Paving the Way for Growth in San Diego

150 150 Julie Meier Wright

When a group of top-level, local business and civic leaders from San Diego and Imperial Counties get together on Friday March 9, they’ll be focused on how best to develop job creation and competitiveness in their region.

The San Diego area is doing well, compared to some other regions in California. Unemployment is too high at 8.8% but is below the state average as a whole. And the region is poised for a turnaround.

The organizations that are partnering to manage the Regional Forum, the San Diego Regional Economic Development Corporation and the Imperial Valley Economic Development Corporation are looking for ways that the local economy can improve.

The San Diego-area economy is being driven by four principal economic drivers: tourism, military, bio-tech and high tech.

The regional leaders are being asked to concentrate on four areas as they analyze how they can make recommendations that can improve the regional economy:

  1. How to develop and recruit a world-class work force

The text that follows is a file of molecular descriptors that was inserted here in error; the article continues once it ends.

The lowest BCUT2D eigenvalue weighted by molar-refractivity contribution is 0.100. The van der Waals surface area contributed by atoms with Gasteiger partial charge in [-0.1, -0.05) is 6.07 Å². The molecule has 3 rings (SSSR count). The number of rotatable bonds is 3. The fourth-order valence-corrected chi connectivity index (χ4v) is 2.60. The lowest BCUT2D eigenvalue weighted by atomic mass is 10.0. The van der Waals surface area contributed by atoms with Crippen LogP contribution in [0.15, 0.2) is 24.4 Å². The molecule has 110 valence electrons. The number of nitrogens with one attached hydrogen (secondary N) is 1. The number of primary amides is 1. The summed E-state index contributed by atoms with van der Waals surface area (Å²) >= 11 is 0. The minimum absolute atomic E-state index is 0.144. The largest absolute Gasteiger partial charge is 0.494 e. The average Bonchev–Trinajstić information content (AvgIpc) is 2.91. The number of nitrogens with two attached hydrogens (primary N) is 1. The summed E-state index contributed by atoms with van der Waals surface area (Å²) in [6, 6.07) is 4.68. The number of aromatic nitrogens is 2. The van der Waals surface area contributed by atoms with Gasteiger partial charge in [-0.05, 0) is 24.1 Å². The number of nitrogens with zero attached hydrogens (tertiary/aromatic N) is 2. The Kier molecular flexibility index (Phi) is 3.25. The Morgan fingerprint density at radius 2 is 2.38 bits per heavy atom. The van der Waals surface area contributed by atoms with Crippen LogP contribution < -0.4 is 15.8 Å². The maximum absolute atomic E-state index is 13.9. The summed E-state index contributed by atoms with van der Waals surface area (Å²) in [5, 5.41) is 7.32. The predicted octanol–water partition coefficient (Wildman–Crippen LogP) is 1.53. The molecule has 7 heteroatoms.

2. Define what improvements in local infrastructure need to be made
  3. How  to inspire and attract innovation in economic development
  4. How to streamline the regulatory process

San Diego has been a leader in developing and expanding public-private partnerships to enhance economic development, and the regional leaders on Friday will be conscious of building on this asset.

In addition, the local economy is unique in that is it is a mega-region that not only includes the two large counties that border Mexico (San Diego and Imperial) but also considers Baja California as part of the region. As a result, the region never forgets that it has an international focus to its local economy.

We will keep you up to date on this blog on what happens at the Forum, where issues and regional champions will identified. The results will be part of the first California Economic Summit which will be held in Santa Clara on May 11. The Economic Summit is based on the very smart premise that thriving regions can lead to a thriving state economy.

As the San Diego leaders identify ways to improve economic development in their “mega-region”, they will not only be helping themselves, but helping the entire state as well!

Photo credit: U.S. Army Corps of Engineers


Julie Meier Wright

All stories by: Julie Meier Wright